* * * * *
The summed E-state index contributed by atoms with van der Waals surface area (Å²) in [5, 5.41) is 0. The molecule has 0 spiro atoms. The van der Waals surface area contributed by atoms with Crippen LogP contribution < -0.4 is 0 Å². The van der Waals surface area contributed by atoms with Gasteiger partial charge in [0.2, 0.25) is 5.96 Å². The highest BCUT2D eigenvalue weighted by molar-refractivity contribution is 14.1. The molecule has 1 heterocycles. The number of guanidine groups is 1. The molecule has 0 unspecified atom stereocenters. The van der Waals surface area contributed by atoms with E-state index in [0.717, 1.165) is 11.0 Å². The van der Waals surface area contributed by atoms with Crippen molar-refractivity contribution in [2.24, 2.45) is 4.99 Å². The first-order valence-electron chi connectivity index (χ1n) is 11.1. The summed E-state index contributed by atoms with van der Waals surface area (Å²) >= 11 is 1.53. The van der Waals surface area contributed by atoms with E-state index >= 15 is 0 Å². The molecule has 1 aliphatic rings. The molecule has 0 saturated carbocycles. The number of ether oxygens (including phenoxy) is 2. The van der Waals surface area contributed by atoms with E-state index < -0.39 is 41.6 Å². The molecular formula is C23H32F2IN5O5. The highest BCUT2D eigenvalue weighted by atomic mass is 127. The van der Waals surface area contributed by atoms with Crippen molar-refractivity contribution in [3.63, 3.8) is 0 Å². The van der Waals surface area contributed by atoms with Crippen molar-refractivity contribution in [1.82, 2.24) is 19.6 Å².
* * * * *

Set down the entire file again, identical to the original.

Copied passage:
The summed E-state index contributed by atoms with van der Waals surface area (Å²) in [5, 5.41) is 0. The molecule has 0 spiro atoms. The van der Waals surface area contributed by atoms with Crippen LogP contribution < -0.4 is 0 Å². The van der Waals surface area contributed by atoms with Gasteiger partial charge in [0.2, 0.25) is 5.96 Å². The highest BCUT2D eigenvalue weighted by molar-refractivity contribution is 14.1. The molecule has 1 heterocycles. The number of guanidine groups is 1. The molecule has 0 unspecified atom stereocenters. The van der Waals surface area contributed by atoms with E-state index in [0.717, 1.165) is 11.0 Å². The van der Waals surface area contributed by atoms with Crippen molar-refractivity contribution in [2.24, 2.45) is 4.99 Å². The first-order valence-electron chi connectivity index (χ1n) is 11.1. The summed E-state index contributed by atoms with van der Waals surface area (Å²) >= 11 is 1.53. The van der Waals surface area contributed by atoms with E-state index >= 15 is 0 Å². The molecule has 1 aliphatic rings. The molecule has 0 saturated carbocycles. The number of ether oxygens (including phenoxy) is 2. The van der Waals surface area contributed by atoms with E-state index < -0.39 is 41.6 Å². The molecular formula is C23H32F2IN5O5. The highest BCUT2D eigenvalue weighted by atomic mass is 127. The van der Waals surface area contributed by atoms with Crippen molar-refractivity contribution in [3.63, 3.8) is 0 Å². The van der Waals surface area contributed by atoms with Crippen molar-refractivity contribution in [1.82, 2.24) is 19.6 Å².